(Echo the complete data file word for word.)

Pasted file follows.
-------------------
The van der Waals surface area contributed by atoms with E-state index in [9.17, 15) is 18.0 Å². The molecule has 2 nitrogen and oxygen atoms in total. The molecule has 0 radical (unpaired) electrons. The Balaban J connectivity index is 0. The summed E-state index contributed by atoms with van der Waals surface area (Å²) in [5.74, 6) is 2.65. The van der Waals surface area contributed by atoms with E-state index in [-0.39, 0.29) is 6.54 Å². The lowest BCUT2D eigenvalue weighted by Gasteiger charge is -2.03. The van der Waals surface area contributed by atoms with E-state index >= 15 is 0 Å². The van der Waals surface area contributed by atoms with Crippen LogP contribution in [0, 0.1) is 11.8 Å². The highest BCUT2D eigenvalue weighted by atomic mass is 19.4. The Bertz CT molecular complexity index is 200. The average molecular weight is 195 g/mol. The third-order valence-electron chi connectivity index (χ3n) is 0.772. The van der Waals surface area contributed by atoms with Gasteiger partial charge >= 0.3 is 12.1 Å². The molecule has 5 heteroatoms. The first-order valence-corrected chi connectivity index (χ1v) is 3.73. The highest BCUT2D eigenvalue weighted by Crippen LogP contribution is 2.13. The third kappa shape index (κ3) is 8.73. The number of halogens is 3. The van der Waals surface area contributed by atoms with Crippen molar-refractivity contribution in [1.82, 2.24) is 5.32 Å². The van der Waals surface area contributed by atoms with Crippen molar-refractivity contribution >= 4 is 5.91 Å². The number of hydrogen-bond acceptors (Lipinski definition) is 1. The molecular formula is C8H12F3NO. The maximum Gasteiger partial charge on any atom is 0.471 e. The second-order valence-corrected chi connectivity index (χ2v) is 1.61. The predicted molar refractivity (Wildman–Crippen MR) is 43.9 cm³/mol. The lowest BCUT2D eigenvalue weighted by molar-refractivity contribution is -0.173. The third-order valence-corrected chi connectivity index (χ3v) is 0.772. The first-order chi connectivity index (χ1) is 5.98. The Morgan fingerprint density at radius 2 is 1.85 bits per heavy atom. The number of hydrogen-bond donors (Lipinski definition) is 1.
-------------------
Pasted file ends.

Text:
The van der Waals surface area contributed by atoms with E-state index in [9.17, 15) is 18.0 Å². The molecule has 2 nitrogen and oxygen atoms in total. The molecule has 0 radical (unpaired) electrons. The Balaban J connectivity index is 0. The summed E-state index contributed by atoms with van der Waals surface area (Å²) in [5.74, 6) is 2.65. The van der Waals surface area contributed by atoms with E-state index in [-0.39, 0.29) is 6.54 Å². The lowest BCUT2D eigenvalue weighted by Gasteiger charge is -2.03. The van der Waals surface area contributed by atoms with E-state index >= 15 is 0 Å². The van der Waals surface area contributed by atoms with Crippen LogP contribution in [0, 0.1) is 11.8 Å². The highest BCUT2D eigenvalue weighted by atomic mass is 19.4. The Bertz CT molecular complexity index is 200. The average molecular weight is 195 g/mol. The third-order valence-electron chi connectivity index (χ3n) is 0.772. The van der Waals surface area contributed by atoms with Gasteiger partial charge >= 0.3 is 12.1 Å². The molecule has 5 heteroatoms. The first-order valence-corrected chi connectivity index (χ1v) is 3.73. The highest BCUT2D eigenvalue weighted by Crippen LogP contribution is 2.13. The third kappa shape index (κ3) is 8.73. The number of halogens is 3. The van der Waals surface area contributed by atoms with Crippen molar-refractivity contribution in [1.82, 2.24) is 5.32 Å². The van der Waals surface area contributed by atoms with Crippen molar-refractivity contribution >= 4 is 5.91 Å². The number of hydrogen-bond acceptors (Lipinski definition) is 1. The molecular formula is C8H12F3NO. The maximum Gasteiger partial charge on any atom is 0.471 e. The second-order valence-corrected chi connectivity index (χ2v) is 1.61. The predicted molar refractivity (Wildman–Crippen MR) is 43.9 cm³/mol. The lowest BCUT2D eigenvalue weighted by molar-refractivity contribution is -0.173. The third-order valence-corrected chi connectivity index (χ3v) is 0.772. The first-order chi connectivity index (χ1) is 5.98. The Morgan fingerprint density at radius 2 is 1.85 bits per heavy atom. The number of hydrogen-bond donors (Lipinski definition) is 1.